The Royal Edinburgh Military Tattoo is an annual series of military tattoos performed by British Armed Forces, Commonwealth and international military bands, and artistic performance teams on the esplanade of Edinburgh Castle in the capital of Scotland. The event is held each August as one of the Edinburgh Festivals.
“The Skye Boat Song” is a late 19th-century Scottish song recalling the journey of Prince Charles Edward Stuart (Bonnie Prince Charlie) from Benbecula to the Isle of Skye as he evaded capture by government troops after his defeat at the Battle of Culloden in 1746.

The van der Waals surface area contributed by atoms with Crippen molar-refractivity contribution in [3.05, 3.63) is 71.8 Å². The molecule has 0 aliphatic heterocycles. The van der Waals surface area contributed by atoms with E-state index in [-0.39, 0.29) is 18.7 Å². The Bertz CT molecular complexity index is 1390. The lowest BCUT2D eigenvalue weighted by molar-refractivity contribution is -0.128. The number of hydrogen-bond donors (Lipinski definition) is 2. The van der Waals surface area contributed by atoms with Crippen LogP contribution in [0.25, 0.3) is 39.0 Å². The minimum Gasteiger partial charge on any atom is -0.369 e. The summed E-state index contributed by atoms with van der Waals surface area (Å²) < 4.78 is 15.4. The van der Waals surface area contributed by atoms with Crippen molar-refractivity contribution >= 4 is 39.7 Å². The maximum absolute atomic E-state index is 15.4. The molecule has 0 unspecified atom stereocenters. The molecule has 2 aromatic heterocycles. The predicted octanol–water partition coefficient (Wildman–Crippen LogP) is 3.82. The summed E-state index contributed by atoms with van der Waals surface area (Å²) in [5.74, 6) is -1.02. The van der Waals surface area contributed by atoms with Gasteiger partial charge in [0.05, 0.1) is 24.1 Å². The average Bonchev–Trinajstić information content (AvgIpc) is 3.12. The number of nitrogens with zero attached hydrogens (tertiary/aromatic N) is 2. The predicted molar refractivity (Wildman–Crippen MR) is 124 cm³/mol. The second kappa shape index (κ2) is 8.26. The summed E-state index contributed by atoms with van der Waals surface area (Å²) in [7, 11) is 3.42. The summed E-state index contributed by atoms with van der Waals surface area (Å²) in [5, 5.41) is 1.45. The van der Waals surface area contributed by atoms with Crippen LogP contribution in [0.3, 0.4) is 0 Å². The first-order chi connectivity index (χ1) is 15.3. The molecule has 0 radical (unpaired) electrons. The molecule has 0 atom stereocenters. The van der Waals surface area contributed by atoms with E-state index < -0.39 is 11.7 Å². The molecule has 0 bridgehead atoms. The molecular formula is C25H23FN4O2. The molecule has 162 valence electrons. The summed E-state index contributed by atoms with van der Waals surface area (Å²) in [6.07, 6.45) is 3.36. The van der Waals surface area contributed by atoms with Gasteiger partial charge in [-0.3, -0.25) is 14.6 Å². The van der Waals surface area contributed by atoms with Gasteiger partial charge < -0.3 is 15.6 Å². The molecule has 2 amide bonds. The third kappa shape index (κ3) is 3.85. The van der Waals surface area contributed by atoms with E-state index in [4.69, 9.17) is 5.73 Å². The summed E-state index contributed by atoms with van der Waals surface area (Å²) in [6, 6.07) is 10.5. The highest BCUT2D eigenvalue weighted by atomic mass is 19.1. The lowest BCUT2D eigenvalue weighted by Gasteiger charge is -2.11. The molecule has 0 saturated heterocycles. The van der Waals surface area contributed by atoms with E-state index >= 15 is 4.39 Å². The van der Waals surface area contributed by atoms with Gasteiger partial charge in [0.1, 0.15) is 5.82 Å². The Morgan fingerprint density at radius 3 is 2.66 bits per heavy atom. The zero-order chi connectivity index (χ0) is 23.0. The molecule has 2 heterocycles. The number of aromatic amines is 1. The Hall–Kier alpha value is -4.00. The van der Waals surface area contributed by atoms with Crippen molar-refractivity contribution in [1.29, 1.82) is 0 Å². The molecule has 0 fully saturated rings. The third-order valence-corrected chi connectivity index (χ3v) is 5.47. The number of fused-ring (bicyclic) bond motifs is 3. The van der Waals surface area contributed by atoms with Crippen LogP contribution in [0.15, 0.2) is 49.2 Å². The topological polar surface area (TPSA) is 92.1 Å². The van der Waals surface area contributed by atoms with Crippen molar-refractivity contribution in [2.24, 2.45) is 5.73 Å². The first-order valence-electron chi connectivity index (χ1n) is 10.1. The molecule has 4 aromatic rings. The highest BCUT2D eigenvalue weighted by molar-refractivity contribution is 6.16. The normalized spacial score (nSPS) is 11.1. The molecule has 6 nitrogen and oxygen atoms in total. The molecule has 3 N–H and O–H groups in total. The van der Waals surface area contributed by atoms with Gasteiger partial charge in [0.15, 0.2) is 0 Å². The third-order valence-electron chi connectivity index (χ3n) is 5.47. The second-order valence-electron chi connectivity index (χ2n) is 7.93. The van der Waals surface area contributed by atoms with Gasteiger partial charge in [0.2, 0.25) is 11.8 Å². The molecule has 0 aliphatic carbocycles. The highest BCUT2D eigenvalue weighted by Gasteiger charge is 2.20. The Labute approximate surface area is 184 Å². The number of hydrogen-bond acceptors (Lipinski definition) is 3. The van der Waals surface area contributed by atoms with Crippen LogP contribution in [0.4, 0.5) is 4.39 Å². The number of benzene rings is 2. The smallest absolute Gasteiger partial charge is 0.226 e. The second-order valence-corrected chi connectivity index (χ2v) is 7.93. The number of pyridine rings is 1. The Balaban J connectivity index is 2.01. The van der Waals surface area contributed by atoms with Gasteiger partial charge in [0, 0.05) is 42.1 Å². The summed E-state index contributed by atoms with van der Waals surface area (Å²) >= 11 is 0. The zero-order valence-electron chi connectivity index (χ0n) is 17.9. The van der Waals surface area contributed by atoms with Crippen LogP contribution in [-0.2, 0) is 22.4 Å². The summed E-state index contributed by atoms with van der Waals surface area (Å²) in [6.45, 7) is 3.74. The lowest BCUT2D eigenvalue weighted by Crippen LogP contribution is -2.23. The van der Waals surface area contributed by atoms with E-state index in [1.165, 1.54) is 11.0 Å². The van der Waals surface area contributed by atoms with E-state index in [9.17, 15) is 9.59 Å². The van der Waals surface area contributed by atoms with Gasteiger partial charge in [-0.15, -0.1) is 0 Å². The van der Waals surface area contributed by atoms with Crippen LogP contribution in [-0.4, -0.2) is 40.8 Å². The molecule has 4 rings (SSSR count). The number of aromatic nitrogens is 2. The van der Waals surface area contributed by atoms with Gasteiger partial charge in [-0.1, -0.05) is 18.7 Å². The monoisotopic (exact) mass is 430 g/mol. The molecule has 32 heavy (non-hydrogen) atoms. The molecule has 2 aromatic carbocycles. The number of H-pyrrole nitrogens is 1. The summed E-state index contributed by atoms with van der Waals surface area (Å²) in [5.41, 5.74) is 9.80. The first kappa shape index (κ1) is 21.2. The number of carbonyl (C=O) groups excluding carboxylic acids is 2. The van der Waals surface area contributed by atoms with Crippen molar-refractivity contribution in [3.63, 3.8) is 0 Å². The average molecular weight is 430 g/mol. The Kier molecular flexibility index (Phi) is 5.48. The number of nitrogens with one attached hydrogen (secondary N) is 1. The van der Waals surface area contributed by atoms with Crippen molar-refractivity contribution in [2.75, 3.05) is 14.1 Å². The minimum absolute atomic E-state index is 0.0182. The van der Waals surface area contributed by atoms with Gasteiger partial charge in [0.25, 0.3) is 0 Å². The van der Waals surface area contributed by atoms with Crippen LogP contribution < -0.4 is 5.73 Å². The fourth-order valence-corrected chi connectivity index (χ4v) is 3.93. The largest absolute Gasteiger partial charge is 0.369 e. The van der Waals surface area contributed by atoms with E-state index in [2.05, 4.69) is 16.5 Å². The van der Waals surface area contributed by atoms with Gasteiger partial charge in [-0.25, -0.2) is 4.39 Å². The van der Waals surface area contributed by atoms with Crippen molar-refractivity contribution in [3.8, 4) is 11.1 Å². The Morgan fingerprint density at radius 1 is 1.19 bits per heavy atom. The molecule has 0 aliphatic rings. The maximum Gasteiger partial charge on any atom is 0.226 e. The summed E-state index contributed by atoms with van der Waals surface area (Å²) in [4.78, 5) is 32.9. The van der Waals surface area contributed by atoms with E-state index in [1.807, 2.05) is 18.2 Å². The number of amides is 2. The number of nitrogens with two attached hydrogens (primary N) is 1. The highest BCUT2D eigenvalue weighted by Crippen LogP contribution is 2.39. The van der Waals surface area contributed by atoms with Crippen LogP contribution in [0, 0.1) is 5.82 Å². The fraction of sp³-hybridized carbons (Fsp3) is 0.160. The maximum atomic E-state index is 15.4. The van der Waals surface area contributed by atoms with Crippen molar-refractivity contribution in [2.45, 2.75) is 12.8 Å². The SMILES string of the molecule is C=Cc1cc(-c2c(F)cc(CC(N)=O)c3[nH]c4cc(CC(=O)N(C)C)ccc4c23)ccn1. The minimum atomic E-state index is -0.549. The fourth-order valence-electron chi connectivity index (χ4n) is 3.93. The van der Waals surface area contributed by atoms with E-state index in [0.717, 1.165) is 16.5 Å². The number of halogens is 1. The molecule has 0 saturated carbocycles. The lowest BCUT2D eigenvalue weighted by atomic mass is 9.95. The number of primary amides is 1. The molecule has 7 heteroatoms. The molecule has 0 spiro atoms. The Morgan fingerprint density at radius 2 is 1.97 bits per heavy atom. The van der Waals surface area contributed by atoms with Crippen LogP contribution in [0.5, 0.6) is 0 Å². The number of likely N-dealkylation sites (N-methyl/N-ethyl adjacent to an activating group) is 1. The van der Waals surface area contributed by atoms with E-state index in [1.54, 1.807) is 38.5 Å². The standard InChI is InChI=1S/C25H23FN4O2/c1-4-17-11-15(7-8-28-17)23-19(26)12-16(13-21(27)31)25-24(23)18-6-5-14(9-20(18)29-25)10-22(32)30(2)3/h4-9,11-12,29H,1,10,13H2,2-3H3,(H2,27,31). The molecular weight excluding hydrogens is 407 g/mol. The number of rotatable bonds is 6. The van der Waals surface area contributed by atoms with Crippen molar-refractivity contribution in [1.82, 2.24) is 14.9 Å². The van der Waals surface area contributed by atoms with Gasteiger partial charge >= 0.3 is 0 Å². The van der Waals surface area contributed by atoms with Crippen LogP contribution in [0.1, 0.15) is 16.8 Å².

Sir Harold Boulton, 2nd Baronet composed the lyrics to an air collected by Anne Campbelle MacLeod in the 1870s, and the line “Over the Sea to Skye” is now a cornerstone of the tourism industry on the Isle of Skye.
Alternative lyrics to the tune were written by Robert Louis Stevenson, probably in 1885. After hearing the Jacobite airs sung by a visitor, he judged the words of this song to be “unworthy”, so made a new set of verses “more in harmony with the plaintive tune”.
It is often played as a slow lullaby or waltz, and entered into the modern folk canon in the twentieth century with versions by Paul Robeson, Tom Jones, Rod Stewart, Roger Whittaker, Tori Amos, and many others (per Wikipedia).
Here is the Skye Boat Song/Caledonia performed at the Edinburgh tattoo in 2017. I hope you enjoy this!
Thought for the Day:
“Scotland is the Canada of England!” – Rainn Wilson
Have a great day!
© 2020 David J. Bilinsky and Colleen E. Bilinsky